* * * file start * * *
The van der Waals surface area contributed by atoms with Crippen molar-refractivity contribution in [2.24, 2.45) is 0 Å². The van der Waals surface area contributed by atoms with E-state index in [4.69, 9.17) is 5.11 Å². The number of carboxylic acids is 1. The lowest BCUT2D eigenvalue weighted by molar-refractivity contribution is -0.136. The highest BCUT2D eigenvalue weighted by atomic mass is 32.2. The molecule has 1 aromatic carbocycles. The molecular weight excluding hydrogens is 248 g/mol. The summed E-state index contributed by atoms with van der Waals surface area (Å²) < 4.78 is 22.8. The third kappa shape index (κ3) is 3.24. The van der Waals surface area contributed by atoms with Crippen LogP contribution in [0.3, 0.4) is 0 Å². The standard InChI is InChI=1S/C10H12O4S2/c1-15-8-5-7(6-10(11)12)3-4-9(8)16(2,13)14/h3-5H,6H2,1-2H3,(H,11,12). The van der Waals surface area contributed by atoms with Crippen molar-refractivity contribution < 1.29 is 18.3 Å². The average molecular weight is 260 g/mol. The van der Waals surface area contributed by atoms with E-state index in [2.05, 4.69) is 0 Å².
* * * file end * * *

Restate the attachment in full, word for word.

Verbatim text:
The van der Waals surface area contributed by atoms with Crippen molar-refractivity contribution in [2.24, 2.45) is 0 Å². The van der Waals surface area contributed by atoms with E-state index in [4.69, 9.17) is 5.11 Å². The number of carboxylic acids is 1. The lowest BCUT2D eigenvalue weighted by molar-refractivity contribution is -0.136. The highest BCUT2D eigenvalue weighted by atomic mass is 32.2. The molecule has 1 aromatic carbocycles. The molecular weight excluding hydrogens is 248 g/mol. The summed E-state index contributed by atoms with van der Waals surface area (Å²) < 4.78 is 22.8. The third kappa shape index (κ3) is 3.24. The van der Waals surface area contributed by atoms with Crippen LogP contribution in [0.3, 0.4) is 0 Å². The standard InChI is InChI=1S/C10H12O4S2/c1-15-8-5-7(6-10(11)12)3-4-9(8)16(2,13)14/h3-5H,6H2,1-2H3,(H,11,12). The van der Waals surface area contributed by atoms with Crippen molar-refractivity contribution < 1.29 is 18.3 Å². The average molecular weight is 260 g/mol. The van der Waals surface area contributed by atoms with E-state index in [2.05, 4.69) is 0 Å².